I have been desperately trying to bring some good news to this column on a daily basis. Something -- anything -- to make those of us at home, fretting over the market, fretting over our health, or fretting over the economy, feel better. But I am going to start with the bad news today.
Yes, I know. What am I doing? Well, let's get it out of the way first. The bad news is credit remains a mess. None of the credit exchange-traded funds rallied Thursday. They didn't even pretend to rally.
Now that that is out of the way, let's talk about some positives. One positive I have been highlighting for the last week is the number of stocks making new lows. It has now contracted every day for a week. So far, last Thursday was the peak. But, now, I want to take a look at the 10-day moving average of stocks making new lows. As you can see it has soared.
But you know what? Ten trading days ago, there were 714 new lows. Nine trading days ago there were 1,620 new lows. Thursday, there were 1,051. What does all that mean? It means that if that number of new lows on the New York Stock Exchange can continue contracting, the 10-day moving average is set to peak in the next two-to-four trading days. That prior peak you see was three days after the low in 2018.
As a reminder, that low was unique in my view. It is more likely once we see these extreme readings subside that we will have months of ups and downs, likely to lower lows as the market tries to find its footing. But it has to start somewhere.
On Thursday, the breadth did quite well relative to the move in the S&P 500. It has taken the McClellan Summation Index to the point where it now needs a net differential of positive 2,800 advancers minus decliners to halt the decline. This is the narrowest readings we've seen in three weeks.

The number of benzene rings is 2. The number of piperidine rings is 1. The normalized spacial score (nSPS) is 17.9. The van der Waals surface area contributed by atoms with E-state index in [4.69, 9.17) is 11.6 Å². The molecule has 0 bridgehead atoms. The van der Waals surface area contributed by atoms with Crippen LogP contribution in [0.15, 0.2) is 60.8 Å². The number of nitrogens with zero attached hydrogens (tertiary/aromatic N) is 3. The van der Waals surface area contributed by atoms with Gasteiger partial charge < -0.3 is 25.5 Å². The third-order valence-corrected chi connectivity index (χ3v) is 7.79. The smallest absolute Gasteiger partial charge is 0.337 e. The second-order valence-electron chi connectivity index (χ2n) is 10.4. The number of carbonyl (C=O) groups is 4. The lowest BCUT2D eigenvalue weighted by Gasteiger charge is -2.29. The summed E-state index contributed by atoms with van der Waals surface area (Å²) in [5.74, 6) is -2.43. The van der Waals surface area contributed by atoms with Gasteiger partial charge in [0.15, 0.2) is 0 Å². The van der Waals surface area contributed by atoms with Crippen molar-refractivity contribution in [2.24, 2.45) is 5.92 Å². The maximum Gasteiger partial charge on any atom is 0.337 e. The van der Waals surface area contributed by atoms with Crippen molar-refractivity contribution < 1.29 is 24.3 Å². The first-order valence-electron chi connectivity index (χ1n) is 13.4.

On the sentiment front, the American Association of Individual Investors' weekly survey showed little change in bulls, but the bears remained up at 51%. This means the four week moving average up again. One more week of high bearish readings and I might even call this indicator extreme.
The 10-day moving average of the ISE call/put ratio is trying to turn upward. This is like the inverse of the put/call ratio where low readings are more bullish than bearish. Again, it doesn't always coincide with the low in the market, but a low.
Finally the 10-day moving average of the equity put/call ratio is now at 98%, the highest since the 2008 financial crisis. You can't see it on the chart, but we did rally off those peak readings. But once again, those were not the lows but rather the peak readings that then had months of bottoming ups and downs thereafter.
The Daily Sentiment Indicator (DSI) did not move back over 10 for the S&P on Thursday which I will count in the positive column.
So far the market has still not managed two up days in a row for the S&P in five weeks. The first thing the market has to do is change that pattern by showing us it can give us two consecutive green days. That would at least let us start the process of trying to bottom.